For the last three years FairPlay has concerned itself with fighting unfairness (and even outright crime) against consumers in the world of gaming, and successfully bringing an end to some of that unfairness. Now we're going to try to reverse the law's default treatment of ALL consumers as criminals. Our latest action will have consequences reaching right across the sphere of copyright legislation.

Our aim is to restore to consumers the rights of "fair use", which have been in practice destroyed by laws like the Digital Millennium Copyright Act and the European Union Copyright Directive.

We plan to do this not by lobbying with the power of reason and persuasion - current governments have shown themselves time and again to be immune to logic, reason or overwhelming public opinion - but by creating a situation whereby the contradictions in the current laws are exposed in such a manner than the laws as they are currently applied will become unworkable and unenforceable. Don't worry, it's easier than it sounds.

If you just want to know what we need YOU to do to help us, you can skip ahead at this point by clicking here. If you want to understand the background and reasoning behind our plan, read on.


The problem with current legislation is that it's at odds with the legal nature of "intellectual property". When you buy a game, movie or music album, you're not buying the disc it comes on. What you're buying is a licence to play, watch or listen to that particular piece of work, irrespective of the medium it come on. If that medium becomes damaged or corrupted (as all media does over time), you are legally entitled to have the medium replaced, at cost, by the company who sold you the licence, in order that you can continue to exercise your purchased right to enjoy the piece of work.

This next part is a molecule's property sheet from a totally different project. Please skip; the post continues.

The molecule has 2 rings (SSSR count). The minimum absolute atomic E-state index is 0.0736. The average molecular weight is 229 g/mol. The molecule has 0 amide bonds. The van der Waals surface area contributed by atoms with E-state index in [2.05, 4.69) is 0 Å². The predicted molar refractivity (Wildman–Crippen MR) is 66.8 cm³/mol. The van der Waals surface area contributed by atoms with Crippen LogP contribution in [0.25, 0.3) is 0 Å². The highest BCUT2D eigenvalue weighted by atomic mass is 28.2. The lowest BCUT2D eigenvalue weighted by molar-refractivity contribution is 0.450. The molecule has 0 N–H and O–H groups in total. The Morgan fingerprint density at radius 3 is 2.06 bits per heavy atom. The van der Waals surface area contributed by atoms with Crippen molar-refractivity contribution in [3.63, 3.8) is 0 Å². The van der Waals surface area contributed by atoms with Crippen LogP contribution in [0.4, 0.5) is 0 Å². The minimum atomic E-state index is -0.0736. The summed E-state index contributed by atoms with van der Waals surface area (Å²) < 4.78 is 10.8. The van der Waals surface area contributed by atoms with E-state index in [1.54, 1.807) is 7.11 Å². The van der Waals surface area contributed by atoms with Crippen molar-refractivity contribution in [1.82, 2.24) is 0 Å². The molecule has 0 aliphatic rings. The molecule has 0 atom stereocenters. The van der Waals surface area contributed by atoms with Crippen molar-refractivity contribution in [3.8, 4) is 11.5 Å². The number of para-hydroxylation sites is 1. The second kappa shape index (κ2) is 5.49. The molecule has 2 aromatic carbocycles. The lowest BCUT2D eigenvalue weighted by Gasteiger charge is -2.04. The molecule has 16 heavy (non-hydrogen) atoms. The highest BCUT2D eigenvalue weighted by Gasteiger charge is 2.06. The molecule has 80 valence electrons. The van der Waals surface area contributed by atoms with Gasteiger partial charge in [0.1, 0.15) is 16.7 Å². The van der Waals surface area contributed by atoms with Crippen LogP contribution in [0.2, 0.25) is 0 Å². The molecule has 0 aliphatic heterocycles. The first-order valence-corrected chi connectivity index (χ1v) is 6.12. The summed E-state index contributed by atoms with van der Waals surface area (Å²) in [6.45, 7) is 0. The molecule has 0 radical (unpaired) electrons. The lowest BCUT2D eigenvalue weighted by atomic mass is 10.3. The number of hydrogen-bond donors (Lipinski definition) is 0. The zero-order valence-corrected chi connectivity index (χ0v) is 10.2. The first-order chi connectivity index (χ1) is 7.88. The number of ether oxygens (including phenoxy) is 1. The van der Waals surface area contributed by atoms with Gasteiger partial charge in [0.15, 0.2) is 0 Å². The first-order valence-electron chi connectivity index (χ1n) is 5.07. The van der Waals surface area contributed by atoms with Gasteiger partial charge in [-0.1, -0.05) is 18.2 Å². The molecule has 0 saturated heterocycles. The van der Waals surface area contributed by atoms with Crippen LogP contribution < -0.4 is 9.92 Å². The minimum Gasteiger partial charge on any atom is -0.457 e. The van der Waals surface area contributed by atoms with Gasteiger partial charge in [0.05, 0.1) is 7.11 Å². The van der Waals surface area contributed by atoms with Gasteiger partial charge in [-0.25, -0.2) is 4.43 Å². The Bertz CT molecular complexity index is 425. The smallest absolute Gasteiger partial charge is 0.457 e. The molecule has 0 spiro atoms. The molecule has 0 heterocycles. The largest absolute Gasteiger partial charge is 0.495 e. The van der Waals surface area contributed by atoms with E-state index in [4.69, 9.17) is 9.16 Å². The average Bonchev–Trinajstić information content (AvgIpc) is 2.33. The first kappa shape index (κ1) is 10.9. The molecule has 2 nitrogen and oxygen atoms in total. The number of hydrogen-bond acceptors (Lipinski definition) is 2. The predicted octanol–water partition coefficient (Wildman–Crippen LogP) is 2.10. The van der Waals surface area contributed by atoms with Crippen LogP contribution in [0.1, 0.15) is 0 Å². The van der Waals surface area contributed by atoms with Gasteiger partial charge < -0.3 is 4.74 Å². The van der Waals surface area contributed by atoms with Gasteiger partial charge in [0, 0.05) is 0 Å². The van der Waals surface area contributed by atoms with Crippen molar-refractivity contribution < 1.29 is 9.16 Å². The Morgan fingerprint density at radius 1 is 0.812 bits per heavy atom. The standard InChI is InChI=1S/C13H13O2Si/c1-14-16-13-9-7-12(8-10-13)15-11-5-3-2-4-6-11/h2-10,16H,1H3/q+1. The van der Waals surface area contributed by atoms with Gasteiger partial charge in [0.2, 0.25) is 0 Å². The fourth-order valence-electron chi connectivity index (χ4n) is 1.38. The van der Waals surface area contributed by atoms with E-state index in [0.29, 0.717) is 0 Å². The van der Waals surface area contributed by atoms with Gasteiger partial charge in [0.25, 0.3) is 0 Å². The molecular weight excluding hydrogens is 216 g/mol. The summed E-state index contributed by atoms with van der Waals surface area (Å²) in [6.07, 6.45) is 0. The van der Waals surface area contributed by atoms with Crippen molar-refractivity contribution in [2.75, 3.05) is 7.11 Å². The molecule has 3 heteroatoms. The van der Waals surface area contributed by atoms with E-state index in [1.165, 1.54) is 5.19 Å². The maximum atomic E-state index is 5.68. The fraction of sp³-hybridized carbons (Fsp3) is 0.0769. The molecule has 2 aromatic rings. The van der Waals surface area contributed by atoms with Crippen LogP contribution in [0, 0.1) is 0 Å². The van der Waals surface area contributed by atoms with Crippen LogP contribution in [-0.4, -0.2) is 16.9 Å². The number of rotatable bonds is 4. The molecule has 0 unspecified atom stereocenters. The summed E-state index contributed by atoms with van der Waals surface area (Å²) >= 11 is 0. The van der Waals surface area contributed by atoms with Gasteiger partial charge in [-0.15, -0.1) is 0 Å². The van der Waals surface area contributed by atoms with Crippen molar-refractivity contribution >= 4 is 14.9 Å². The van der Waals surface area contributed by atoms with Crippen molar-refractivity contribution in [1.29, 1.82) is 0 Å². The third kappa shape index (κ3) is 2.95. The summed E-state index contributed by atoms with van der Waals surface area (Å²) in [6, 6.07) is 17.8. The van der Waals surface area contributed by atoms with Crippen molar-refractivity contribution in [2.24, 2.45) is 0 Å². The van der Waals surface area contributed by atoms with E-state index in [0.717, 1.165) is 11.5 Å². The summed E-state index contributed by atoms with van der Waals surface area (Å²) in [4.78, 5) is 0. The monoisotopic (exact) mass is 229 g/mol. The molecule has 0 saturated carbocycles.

Your licence lasts for life. (Indeed, it is an asset like any other, and can be transferred to someone else at any other time.) It doesn't matter if the hardware standard becomes obsolete, it doesn't matter if the publisher goes bust, it doesn't matter if the copyright expires - nothing can remove your legal right to enjoy the work you've purchased until the end of time.

Of course, if the publisher goes bust, there's no-one you can get a new copy from. So alternatively, in the case of computer software (which also includes console games for platforms like the Playstation 2 and Xbox), the law in many nations (including the UK) specifically and explicitly permits you to make a backup copy yourself, in order to protect your licence. If your original disc, cartridge or whatever becomes corrupted or damaged, you're entitled to use the backup in order to continue enjoying the work.

However, the recent measures in copyright legislation have effectively removed this right - even though the right itself remains in law. Hardware manufacturers and software publishers implement "protection" measures which prevent consumers from making the backup copy they're legitimately entitled to. Accordingly, the consumer has to use third-party means (such as copying programs like Alcohol 120% or "modchips" fitted to the consoles themselves) to circumvent the protection and exercise their right.

But since the latest changes to the law, those third-party means have all been ruled to be illegal. Therefore, the consumer cannot exercise their legally-enshrined rights, without breaking the law in order to do so. Clearly, this flat-out contradiction in the law is an absurd state of affairs which cannot remain in place.

The solution >>